Definition of ox in English:

ox

Syllabification: ox
Pronunciation: /äks
 
/

noun (plural oxen /ˈäksən/)

1A domesticated bovine animal kept for milk or meat; a cow or bull. See cattle (sense 1).
More example sentences
  • The beef cows and oxen were kept in the pasture further from the cottage.
  • He separated the calf from the other oxen and kept it among the milk cows.
  • The soft, nutritious substance found in the internal cavities of animal bones, especially the shin bones of oxen and calves.
Synonyms
bull, bullock, steer; Farmingbeef
1.1A castrated male of this, formerly much used as a draft animal: [as modifier]: an ox cart
More example sentences
  • The average farm had poultry, pigs, and livestock, used oxen as draught animals, and would, in the eighteenth century, acquire horses.
  • There was a crude, wooden cart pulled by two oxen, whose nodding heads kept rhythm with the gay fringes on their horns.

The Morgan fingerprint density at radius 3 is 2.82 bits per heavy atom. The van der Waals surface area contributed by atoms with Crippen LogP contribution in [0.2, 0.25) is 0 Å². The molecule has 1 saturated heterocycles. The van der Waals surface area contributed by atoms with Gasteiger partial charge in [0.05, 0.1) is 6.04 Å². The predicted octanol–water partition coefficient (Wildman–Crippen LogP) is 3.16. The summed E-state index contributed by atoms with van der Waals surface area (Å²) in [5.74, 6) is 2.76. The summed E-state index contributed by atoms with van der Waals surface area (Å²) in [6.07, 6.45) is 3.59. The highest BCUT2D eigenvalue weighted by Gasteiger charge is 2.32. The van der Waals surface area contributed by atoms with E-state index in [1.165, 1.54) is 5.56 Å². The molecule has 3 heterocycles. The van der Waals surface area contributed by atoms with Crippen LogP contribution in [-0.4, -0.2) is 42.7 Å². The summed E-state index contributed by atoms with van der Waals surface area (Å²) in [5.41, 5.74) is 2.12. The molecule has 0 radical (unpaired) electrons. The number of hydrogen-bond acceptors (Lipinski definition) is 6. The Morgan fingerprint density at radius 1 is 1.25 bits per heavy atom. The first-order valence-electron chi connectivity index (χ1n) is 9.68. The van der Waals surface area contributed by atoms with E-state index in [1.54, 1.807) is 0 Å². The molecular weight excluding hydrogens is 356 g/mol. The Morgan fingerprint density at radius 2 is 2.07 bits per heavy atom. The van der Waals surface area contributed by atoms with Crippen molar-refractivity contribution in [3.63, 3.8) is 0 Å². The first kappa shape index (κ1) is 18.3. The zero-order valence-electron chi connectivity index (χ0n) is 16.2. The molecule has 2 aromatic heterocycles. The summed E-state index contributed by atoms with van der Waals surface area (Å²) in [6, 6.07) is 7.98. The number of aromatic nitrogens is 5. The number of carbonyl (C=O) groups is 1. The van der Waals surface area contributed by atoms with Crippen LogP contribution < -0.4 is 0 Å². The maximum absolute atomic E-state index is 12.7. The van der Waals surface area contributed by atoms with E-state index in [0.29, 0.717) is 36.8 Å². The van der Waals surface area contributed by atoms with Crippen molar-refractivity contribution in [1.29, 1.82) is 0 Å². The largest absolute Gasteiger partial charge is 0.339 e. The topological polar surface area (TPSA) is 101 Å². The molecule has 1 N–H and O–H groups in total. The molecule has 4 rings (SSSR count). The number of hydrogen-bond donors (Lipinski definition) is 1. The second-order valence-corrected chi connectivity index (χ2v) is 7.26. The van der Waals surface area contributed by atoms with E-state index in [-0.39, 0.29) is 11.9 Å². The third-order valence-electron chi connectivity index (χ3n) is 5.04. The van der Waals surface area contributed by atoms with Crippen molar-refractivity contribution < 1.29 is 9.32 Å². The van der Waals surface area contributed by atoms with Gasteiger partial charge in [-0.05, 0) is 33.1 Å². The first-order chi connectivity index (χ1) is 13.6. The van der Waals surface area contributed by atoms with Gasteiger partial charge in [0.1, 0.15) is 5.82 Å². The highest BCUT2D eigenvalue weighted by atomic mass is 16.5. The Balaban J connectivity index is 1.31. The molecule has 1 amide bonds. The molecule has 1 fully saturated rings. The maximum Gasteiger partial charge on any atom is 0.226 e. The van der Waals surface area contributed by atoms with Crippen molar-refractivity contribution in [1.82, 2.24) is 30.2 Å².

• Carts pulled by malnourished oxen and bicycles were the main modes of transportation.
1.2An animal of a group related to the domestic ox. See cattle (sense 2).
More example sentences
  • The ones of more recent date were from wild oxen that had lived as neighbors of domestic herds then kept in Britain.
  • The forests supported tigers, elephants, wild boar, oxen, and deer, as well as wildfowl.
  • Of all the unsolved mysteries of the Arctic, the fall and rise of musk-oxen on Banks Island is one of the most beguiling.

Origin

Old English oxa, of Germanic origin; related to Dutch os and German Ochse, from an Indo-European root shared by Sanskrit ukṣán 'bull'.

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